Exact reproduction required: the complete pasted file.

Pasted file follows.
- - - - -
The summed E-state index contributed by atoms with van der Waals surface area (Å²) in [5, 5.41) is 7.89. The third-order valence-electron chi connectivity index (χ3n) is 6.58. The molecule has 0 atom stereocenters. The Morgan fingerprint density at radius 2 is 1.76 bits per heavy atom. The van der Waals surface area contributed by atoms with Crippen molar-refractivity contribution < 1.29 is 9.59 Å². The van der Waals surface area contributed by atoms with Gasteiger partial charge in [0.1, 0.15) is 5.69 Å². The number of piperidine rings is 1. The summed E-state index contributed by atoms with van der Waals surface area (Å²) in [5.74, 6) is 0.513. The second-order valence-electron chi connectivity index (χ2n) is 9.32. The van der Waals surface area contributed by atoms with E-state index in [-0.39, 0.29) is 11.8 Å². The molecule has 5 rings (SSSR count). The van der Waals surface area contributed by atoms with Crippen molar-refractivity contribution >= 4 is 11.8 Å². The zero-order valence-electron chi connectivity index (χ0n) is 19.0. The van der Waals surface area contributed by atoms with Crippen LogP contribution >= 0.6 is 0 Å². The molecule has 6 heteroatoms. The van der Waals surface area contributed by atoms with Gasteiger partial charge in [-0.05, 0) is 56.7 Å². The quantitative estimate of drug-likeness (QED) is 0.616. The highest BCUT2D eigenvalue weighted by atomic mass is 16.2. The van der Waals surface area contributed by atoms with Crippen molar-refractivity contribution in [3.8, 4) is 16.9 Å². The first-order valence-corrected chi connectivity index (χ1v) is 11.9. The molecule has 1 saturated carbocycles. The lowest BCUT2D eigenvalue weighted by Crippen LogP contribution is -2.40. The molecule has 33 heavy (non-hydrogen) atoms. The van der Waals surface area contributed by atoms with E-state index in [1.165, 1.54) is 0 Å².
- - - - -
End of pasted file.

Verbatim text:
The summed E-state index contributed by atoms with van der Waals surface area (Å²) in [5, 5.41) is 7.89. The third-order valence-electron chi connectivity index (χ3n) is 6.58. The molecule has 0 atom stereocenters. The Morgan fingerprint density at radius 2 is 1.76 bits per heavy atom. The van der Waals surface area contributed by atoms with Crippen molar-refractivity contribution < 1.29 is 9.59 Å². The van der Waals surface area contributed by atoms with Gasteiger partial charge in [0.1, 0.15) is 5.69 Å². The number of piperidine rings is 1. The summed E-state index contributed by atoms with van der Waals surface area (Å²) in [5.74, 6) is 0.513. The second-order valence-electron chi connectivity index (χ2n) is 9.32. The van der Waals surface area contributed by atoms with E-state index in [-0.39, 0.29) is 11.8 Å². The molecule has 5 rings (SSSR count). The van der Waals surface area contributed by atoms with Crippen molar-refractivity contribution >= 4 is 11.8 Å². The zero-order valence-electron chi connectivity index (χ0n) is 19.0. The van der Waals surface area contributed by atoms with Crippen LogP contribution >= 0.6 is 0 Å². The molecule has 6 heteroatoms. The van der Waals surface area contributed by atoms with Gasteiger partial charge in [-0.05, 0) is 56.7 Å². The quantitative estimate of drug-likeness (QED) is 0.616. The highest BCUT2D eigenvalue weighted by atomic mass is 16.2. The van der Waals surface area contributed by atoms with Crippen molar-refractivity contribution in [3.8, 4) is 16.9 Å². The first-order valence-corrected chi connectivity index (χ1v) is 11.9. The molecule has 1 saturated carbocycles. The lowest BCUT2D eigenvalue weighted by Crippen LogP contribution is -2.40. The molecule has 33 heavy (non-hydrogen) atoms. The van der Waals surface area contributed by atoms with E-state index in [1.165, 1.54) is 0 Å².